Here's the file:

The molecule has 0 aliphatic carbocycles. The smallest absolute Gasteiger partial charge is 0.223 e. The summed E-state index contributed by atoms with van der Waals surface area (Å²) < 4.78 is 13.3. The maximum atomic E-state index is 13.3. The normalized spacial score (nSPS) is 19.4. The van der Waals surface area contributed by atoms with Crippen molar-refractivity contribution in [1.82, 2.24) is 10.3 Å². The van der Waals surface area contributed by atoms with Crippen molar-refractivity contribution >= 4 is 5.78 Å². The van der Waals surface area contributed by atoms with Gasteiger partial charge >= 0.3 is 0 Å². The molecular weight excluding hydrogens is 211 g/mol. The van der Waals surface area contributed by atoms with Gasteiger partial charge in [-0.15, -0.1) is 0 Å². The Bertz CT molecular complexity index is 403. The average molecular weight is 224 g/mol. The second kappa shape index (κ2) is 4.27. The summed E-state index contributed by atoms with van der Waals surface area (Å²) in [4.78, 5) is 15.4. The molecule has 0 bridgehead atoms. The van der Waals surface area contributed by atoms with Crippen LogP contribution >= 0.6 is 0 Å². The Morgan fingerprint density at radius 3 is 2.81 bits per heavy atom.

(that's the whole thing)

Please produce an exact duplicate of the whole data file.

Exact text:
The molecule has 0 aliphatic carbocycles. The smallest absolute Gasteiger partial charge is 0.223 e. The summed E-state index contributed by atoms with van der Waals surface area (Å²) < 4.78 is 13.3. The maximum atomic E-state index is 13.3. The normalized spacial score (nSPS) is 19.4. The van der Waals surface area contributed by atoms with Crippen molar-refractivity contribution in [1.82, 2.24) is 10.3 Å². The van der Waals surface area contributed by atoms with Crippen molar-refractivity contribution >= 4 is 5.78 Å². The van der Waals surface area contributed by atoms with Gasteiger partial charge >= 0.3 is 0 Å². The molecular weight excluding hydrogens is 211 g/mol. The van der Waals surface area contributed by atoms with Gasteiger partial charge in [-0.15, -0.1) is 0 Å². The Bertz CT molecular complexity index is 403. The average molecular weight is 224 g/mol. The second kappa shape index (κ2) is 4.27. The summed E-state index contributed by atoms with van der Waals surface area (Å²) in [4.78, 5) is 15.4. The molecule has 0 bridgehead atoms. The van der Waals surface area contributed by atoms with Crippen LogP contribution >= 0.6 is 0 Å². The Morgan fingerprint density at radius 3 is 2.81 bits per heavy atom.